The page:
Do Your Photographer And Videographer Have Similar Styles?

Posted by KB Image Photography on June 2nd 2008 .Comment(1)

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Say it’s your wedding day. You’ve hired a top notch photojournalistic photographer; someone whose work spoke to you in the un-posed emotional moments you saw in their portfolio. You want your wedding photos to represent the story of the day with minimal posing and prompting from the photographer, you want the real life stuff, and not the cheesy bridesmaid’s bouquets on the train from the 1980’s. You want to live your day, not spend it posing and mugging for the camera and have your photos represent the love and emotion that you felt on your wedding day. You’ve hired a wedding photojournalist, and I am proud to say that’s what I do. My clients hire me for my unobtrusive, “fly on the wall” coverage. Certainly, the style is not for everyone; if you visualize your wedding photography to be full of glamorous and romantic “fashion-y” type photos then you would not hire a wedding photojournalist.

If this sounds like what you envision for your wedding photographer then congratulations, you are my perfect client. So why oh why, my perfect client, do you hire a videographer who does this?

Not exactly “unobtrusive” would you say? Notice that the location where he is standing could be directly blocking the view of family members in the front row. As was his style, the videographer wanted to stage everything and recreate things. This caused some stress to the bride and groom, who were unaware of the style of this videographer before they hired him. They had assumed that all videographers were pretty much the same, and having him follow them around “paparazzi-like” was not at all what they wanted which caused some awkward exchanges between them and the videographer. He later grumbled to me “I don’t even know why they hired me; they won’t let me do my job!” It was simply a mismatch of his style and how they wanted their wedding day to be captured.

If you are considering hiring a videographer, here is some advice. Find out how the videographer works and ask to see a demo of their work to get an idea if they are the right vendor for you. Ask questions! Find out how they conduct themselves during the ceremony as far as where they stand, what kind of equipment will be setup (tripods, lights, etc.), how they capture the audio, and if they like to setup and recreate scenes in order to get different angles. Ask your photographer for recommendations of videographers they have worked with and who’s style they know to be complementary. Ask the videographer for references of former clients that you can contact to find out how they liked working with the videographer and how their video turned out.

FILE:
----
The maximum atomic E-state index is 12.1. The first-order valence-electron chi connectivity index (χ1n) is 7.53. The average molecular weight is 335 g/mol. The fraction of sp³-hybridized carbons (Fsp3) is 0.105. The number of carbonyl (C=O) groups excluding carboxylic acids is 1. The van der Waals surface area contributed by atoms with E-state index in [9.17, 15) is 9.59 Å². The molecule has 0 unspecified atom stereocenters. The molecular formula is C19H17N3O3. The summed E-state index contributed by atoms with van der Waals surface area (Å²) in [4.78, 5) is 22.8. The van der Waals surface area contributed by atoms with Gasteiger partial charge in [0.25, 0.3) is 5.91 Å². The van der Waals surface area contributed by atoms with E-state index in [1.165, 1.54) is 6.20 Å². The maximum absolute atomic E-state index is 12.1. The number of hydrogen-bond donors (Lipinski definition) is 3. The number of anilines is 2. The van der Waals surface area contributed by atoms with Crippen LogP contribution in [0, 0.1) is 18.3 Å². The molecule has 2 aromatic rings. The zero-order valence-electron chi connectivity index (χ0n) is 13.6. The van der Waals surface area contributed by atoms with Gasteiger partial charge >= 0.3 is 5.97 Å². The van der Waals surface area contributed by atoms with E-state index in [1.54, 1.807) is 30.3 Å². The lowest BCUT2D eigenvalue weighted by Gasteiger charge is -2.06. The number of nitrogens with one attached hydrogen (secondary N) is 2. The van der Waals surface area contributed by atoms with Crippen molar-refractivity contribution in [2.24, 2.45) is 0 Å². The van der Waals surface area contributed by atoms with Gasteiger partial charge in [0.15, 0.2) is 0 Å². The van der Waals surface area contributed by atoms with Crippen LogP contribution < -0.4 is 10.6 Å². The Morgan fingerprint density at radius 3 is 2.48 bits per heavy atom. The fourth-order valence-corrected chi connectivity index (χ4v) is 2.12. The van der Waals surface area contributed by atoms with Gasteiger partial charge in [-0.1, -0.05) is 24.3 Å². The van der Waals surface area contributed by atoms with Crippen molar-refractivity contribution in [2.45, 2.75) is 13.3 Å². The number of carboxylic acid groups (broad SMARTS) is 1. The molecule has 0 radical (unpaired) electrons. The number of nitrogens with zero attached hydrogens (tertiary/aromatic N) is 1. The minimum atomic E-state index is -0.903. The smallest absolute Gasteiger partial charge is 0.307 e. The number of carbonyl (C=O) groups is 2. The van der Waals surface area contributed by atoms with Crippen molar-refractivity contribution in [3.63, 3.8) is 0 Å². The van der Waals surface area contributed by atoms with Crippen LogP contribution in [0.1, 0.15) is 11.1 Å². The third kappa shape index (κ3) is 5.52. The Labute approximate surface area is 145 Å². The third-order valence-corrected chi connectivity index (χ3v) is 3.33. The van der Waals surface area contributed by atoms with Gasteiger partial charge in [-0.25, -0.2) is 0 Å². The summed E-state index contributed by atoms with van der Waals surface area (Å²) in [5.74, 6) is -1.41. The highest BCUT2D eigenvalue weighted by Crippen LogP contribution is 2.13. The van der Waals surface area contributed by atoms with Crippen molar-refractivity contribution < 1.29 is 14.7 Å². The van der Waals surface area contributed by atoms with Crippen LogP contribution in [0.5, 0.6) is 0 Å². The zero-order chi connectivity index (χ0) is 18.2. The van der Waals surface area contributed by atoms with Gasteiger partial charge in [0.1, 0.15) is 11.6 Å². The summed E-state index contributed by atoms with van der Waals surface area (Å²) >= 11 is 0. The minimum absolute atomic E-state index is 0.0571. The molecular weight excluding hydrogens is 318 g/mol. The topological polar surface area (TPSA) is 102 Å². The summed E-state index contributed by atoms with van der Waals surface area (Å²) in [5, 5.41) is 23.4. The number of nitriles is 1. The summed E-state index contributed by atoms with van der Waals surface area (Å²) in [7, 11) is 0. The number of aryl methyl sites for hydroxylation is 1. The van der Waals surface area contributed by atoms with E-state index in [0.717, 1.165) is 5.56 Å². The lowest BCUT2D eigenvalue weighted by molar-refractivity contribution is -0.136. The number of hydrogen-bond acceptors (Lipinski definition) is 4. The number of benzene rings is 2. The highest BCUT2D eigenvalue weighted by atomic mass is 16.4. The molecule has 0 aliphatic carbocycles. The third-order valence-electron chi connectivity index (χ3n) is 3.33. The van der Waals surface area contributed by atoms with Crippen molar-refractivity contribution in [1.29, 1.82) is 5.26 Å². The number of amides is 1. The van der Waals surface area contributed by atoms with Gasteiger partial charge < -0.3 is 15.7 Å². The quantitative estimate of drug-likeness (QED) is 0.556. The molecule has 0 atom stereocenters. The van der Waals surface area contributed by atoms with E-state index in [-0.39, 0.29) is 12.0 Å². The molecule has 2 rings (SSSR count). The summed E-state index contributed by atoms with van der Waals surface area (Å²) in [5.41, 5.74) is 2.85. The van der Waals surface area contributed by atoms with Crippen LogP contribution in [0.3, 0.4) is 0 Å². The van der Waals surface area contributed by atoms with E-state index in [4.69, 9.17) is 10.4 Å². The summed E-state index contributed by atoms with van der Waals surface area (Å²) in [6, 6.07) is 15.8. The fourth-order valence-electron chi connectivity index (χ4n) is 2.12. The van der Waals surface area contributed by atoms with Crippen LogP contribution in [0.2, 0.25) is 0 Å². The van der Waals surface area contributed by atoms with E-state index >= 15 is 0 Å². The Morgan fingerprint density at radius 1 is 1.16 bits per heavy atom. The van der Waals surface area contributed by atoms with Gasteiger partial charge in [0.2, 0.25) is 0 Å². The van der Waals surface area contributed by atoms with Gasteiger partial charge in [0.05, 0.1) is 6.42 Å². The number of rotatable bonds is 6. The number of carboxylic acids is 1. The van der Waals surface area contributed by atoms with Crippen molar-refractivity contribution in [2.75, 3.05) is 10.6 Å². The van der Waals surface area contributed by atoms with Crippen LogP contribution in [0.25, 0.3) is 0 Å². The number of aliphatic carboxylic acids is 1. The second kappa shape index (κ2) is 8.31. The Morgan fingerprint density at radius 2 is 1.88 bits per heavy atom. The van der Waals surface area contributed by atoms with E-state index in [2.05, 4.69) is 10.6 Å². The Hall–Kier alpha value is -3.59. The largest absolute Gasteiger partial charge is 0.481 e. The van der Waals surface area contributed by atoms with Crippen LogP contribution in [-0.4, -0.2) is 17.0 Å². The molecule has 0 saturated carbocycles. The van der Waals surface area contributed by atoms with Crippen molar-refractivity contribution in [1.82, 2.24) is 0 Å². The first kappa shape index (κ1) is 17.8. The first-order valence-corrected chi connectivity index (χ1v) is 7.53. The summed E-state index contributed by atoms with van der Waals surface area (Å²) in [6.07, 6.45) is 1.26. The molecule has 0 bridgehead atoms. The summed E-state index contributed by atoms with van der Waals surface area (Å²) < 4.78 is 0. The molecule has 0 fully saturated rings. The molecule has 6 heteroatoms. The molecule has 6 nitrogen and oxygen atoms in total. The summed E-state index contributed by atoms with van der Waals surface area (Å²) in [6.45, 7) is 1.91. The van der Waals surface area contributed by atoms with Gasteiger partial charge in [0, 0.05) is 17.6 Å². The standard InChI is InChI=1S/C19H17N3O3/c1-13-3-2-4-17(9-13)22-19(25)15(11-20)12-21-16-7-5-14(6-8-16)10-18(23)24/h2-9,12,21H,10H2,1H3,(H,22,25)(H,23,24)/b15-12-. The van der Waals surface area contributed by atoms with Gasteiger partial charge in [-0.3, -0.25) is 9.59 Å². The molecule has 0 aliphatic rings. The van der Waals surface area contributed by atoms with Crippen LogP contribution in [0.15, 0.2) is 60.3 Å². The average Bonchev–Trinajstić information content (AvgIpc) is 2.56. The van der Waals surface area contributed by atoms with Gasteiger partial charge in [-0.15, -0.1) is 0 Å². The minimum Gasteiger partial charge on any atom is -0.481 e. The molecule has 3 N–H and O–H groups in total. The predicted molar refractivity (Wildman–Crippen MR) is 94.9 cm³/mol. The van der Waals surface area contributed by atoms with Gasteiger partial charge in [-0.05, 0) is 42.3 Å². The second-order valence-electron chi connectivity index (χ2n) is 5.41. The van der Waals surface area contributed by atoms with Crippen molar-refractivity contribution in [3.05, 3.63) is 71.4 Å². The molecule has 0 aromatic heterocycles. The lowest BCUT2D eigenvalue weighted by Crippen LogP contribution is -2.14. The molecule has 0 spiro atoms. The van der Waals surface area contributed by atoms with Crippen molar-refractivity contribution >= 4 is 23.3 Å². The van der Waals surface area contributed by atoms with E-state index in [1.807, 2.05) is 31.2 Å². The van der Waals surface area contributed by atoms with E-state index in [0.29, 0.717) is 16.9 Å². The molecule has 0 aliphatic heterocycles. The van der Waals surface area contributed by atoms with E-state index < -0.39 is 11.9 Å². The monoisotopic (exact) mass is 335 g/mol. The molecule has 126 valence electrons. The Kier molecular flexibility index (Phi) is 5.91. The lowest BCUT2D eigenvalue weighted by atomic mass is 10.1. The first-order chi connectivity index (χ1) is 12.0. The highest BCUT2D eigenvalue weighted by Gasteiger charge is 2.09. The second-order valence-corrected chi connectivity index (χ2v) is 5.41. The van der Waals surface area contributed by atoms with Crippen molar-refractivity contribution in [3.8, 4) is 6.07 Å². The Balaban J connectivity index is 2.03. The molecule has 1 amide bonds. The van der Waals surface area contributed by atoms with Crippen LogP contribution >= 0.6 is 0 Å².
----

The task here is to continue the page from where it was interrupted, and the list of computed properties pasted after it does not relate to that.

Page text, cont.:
Ideally, your vendors should work together seamlessly on your wedding day. It’s why you hire professionals, so that you can enjoy your wedding day and leave the details of capturing the moments to us.

Kim Bednarski Anderson has been delivering documentary style wedding photography in Wisconsin and the surrounding area since 1996.

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Milwaukee, Wisconsin Photographer N/A

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Mediacat December 10th 2012 at 01:58 AM

Very interesting. However, there are two sides to every situation. it is not necessary to demonize the videographer. It is not entirely their fault. Videographers consider themselves photojournalists too. They just sometimes add the word video before the other word. While it is true that the man in that picture may have been closer that necessary when a zoom lens would have been equally effective in getting the shot, it works both ways at ceremonies and repetitions. There are plenty of issues videographers could discuss about still photographers not cooperating with them that are rarely pointed out to anyone, especially clients. When we have shot video for social events, there has always been a mandatory meeting two weeks before in order to clearly tell the couple exactly where the person will physically be positioned at all times and what events and items will be recorded. The couple are then required to sign a statement indicating they ave been so informed and understand. This way, if they later have issues, they are reminded that they approved such the closeness and positioning of the person, camera and tripod.

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